MILK. x Kimceramics
We were on the road in Frankfurt to look at ceramics. We don’t have to go far for this, because a number of artists in Frankfurt are now passionately involved with ceramics. Working with natural materials is familiar to us through the Food Lab, we want to share our love of experimentation with others and therefore cooperate with local artisans, artists or producers to spin around together.
In the Food Lab we like to work with milk – the name obliges – and now we want to produce ceramics that work with the association of milk.
Our partner in crime for this project is Eva Kim. She produces handmade organically shaped ceramics, which fits perfectly with our project. To do this, she interacts with the material, allowing for chance and imperfection, creating unique objects. To a large extent, this also applies to our approach at the Food Lab, so we feel a certain affinity.
3 colors white
According to our vague idea is to create three plates that together form a milk stain. Spilled milk, held as ceramics that function simultaneously as a plate or bowl. The plates should be organic, free-form and white. But not white white, but milky white. How white is milk anyway? Does milk have different colors? White is a warm color. At least when we do Salep in the Lab.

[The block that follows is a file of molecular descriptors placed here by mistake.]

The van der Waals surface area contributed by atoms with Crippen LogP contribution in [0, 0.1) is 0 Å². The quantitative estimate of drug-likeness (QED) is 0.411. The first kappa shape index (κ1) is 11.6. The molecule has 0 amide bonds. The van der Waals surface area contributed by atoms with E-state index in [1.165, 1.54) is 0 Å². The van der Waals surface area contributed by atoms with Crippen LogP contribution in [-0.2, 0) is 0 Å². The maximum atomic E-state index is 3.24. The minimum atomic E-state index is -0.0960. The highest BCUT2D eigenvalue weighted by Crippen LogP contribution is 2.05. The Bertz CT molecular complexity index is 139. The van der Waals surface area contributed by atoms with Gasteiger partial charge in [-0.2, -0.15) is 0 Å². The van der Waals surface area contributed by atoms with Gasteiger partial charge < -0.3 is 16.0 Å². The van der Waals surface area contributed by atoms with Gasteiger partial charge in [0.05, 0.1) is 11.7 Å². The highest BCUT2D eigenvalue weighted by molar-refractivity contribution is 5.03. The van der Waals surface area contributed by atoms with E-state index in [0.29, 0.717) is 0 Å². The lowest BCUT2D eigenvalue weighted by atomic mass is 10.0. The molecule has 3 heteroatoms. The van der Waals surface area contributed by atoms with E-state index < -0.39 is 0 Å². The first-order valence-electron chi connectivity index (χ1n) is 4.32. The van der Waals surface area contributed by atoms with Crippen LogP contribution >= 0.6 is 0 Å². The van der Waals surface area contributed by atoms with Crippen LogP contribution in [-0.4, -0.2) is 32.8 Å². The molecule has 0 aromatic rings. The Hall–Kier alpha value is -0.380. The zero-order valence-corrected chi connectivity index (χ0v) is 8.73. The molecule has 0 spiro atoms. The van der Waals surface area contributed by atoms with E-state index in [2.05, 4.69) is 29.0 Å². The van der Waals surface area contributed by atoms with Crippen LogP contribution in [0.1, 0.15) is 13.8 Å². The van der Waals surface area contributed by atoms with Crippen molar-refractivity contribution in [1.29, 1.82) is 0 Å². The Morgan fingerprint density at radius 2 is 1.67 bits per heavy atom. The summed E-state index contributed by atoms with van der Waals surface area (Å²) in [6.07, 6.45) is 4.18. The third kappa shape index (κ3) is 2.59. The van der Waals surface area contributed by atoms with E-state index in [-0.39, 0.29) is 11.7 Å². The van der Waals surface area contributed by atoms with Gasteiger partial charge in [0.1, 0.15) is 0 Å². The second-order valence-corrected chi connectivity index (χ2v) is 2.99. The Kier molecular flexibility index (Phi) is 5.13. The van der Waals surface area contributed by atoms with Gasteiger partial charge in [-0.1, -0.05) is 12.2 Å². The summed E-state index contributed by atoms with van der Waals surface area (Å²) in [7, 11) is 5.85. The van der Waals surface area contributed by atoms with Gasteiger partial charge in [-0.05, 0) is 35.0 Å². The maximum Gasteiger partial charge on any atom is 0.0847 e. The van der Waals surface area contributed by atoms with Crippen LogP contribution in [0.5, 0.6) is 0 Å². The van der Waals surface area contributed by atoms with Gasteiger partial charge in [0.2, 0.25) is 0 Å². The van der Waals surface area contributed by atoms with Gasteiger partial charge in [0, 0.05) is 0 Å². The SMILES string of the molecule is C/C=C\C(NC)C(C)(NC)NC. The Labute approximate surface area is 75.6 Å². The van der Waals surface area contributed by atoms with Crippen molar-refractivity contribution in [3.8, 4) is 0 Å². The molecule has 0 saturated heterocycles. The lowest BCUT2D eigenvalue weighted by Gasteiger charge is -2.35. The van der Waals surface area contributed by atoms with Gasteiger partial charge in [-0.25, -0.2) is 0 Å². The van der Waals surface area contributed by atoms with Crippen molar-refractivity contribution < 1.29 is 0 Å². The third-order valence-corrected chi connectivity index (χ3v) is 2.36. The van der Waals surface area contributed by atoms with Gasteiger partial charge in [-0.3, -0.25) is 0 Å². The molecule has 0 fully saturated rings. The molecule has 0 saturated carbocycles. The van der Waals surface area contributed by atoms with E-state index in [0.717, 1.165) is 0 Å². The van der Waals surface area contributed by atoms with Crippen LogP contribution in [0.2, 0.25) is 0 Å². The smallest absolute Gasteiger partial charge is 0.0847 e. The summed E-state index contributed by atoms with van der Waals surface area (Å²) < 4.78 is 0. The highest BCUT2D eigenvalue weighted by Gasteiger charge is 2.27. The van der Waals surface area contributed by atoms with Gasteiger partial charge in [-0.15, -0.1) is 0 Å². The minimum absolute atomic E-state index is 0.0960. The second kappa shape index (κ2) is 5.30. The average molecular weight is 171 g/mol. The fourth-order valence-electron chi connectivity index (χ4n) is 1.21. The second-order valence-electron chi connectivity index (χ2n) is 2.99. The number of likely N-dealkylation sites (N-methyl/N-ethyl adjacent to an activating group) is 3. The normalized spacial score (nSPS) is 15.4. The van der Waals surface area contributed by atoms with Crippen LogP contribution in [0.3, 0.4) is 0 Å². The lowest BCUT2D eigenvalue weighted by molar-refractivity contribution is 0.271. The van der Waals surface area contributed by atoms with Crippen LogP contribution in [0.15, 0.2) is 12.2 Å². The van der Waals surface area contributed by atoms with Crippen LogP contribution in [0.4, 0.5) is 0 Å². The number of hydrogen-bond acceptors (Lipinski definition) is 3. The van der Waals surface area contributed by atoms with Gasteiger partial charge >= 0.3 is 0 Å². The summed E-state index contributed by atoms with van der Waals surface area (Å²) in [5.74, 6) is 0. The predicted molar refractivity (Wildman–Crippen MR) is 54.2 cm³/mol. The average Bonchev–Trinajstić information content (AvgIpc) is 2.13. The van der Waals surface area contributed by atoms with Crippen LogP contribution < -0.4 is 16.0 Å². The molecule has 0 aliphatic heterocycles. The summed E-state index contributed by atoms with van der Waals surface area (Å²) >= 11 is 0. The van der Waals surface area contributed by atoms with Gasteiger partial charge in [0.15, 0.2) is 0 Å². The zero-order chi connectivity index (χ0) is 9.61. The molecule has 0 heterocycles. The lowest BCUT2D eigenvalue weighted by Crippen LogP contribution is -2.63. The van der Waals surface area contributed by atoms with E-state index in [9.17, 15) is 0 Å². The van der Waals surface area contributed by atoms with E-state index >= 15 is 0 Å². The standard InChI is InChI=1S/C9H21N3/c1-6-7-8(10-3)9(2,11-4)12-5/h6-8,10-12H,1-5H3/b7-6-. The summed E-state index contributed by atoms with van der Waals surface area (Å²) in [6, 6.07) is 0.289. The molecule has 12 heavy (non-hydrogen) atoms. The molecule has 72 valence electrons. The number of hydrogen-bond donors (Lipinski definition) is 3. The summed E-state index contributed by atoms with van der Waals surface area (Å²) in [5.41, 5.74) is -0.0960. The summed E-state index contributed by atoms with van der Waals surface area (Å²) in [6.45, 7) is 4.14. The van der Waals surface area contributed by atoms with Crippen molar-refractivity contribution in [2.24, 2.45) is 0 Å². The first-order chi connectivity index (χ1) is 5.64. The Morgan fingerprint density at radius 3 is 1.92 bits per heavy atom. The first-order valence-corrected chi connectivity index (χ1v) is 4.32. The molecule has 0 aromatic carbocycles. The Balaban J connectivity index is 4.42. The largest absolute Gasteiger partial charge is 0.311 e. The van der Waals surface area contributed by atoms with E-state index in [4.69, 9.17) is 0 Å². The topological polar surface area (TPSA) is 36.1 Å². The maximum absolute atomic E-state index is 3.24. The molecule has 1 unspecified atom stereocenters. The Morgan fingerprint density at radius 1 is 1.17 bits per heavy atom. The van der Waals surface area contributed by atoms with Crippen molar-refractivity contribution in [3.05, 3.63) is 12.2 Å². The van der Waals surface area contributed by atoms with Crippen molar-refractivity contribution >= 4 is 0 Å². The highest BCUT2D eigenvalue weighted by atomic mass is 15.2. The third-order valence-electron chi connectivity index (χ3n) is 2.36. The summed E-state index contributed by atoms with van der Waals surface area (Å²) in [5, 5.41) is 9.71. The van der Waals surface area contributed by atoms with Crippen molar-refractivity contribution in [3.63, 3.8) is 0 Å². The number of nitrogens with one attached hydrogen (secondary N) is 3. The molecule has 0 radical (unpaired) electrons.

Milk in shape
So much for our thoughts, but we don’t make the plates, Kim does. But we look over her shoulders and are allowed to comment on the interim results. Because Kim also had to learn the ropes first and therefore created various prototypes. What is the shape of a milk spot? Is it a blob, with splashes, oblong, round, …. actually it can take all forms.
The first prototypes reminded us too much of the neon blobs that used to be stuck on cars…old times. It should become more harmonious and somehow more rounded. Kim then made us not just three plates, but a whole series that we could freely combine. For the production, the clay was first rolled out and then cut out, then the molding is done by hand.
Clouds foam dream
This reminds us of cooking, or better, baking. Because after an initial drying process comes the glaze and then the plates go into the oven. It is extremely hot, with temperatures of up to 1200°C. If you can’t stand the heat, get out of the kitchen – but then you shouldn’t go into the ceramic workshop either. We endure both, as does Kim, and sharing with her has been very inspiring. Finished baked, the stains are now ready for use in the Food Lab.
Milk stain or milk clouds? Milk foam? Anyway, a dream all in white!